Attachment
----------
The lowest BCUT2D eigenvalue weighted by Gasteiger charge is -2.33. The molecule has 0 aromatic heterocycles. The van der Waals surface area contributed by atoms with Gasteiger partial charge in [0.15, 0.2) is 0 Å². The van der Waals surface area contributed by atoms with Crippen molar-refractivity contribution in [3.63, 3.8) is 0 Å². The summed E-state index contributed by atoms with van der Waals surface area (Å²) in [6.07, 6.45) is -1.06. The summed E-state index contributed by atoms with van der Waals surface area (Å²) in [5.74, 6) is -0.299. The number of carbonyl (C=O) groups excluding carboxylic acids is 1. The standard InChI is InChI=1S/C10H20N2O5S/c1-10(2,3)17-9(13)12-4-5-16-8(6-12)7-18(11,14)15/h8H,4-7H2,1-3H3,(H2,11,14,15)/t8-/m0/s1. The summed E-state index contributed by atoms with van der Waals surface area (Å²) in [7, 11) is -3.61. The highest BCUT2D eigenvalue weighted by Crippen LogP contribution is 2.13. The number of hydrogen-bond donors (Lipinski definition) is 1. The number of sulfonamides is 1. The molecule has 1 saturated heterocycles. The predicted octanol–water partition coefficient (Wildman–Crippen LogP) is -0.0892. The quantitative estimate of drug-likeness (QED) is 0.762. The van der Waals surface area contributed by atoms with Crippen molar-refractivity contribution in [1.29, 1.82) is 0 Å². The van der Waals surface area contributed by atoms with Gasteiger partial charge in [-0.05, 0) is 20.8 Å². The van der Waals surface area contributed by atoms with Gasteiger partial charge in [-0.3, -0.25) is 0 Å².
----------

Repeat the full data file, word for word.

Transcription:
The lowest BCUT2D eigenvalue weighted by Gasteiger charge is -2.33. The molecule has 0 aromatic heterocycles. The van der Waals surface area contributed by atoms with Gasteiger partial charge in [0.15, 0.2) is 0 Å². The van der Waals surface area contributed by atoms with Crippen molar-refractivity contribution in [3.63, 3.8) is 0 Å². The summed E-state index contributed by atoms with van der Waals surface area (Å²) in [6.07, 6.45) is -1.06. The summed E-state index contributed by atoms with van der Waals surface area (Å²) in [5.74, 6) is -0.299. The number of carbonyl (C=O) groups excluding carboxylic acids is 1. The standard InChI is InChI=1S/C10H20N2O5S/c1-10(2,3)17-9(13)12-4-5-16-8(6-12)7-18(11,14)15/h8H,4-7H2,1-3H3,(H2,11,14,15)/t8-/m0/s1. The summed E-state index contributed by atoms with van der Waals surface area (Å²) in [7, 11) is -3.61. The highest BCUT2D eigenvalue weighted by Crippen LogP contribution is 2.13. The number of hydrogen-bond donors (Lipinski definition) is 1. The number of sulfonamides is 1. The molecule has 1 saturated heterocycles. The predicted octanol–water partition coefficient (Wildman–Crippen LogP) is -0.0892. The quantitative estimate of drug-likeness (QED) is 0.762. The van der Waals surface area contributed by atoms with Crippen molar-refractivity contribution in [1.29, 1.82) is 0 Å². The van der Waals surface area contributed by atoms with Gasteiger partial charge in [-0.05, 0) is 20.8 Å². The van der Waals surface area contributed by atoms with Gasteiger partial charge in [-0.3, -0.25) is 0 Å².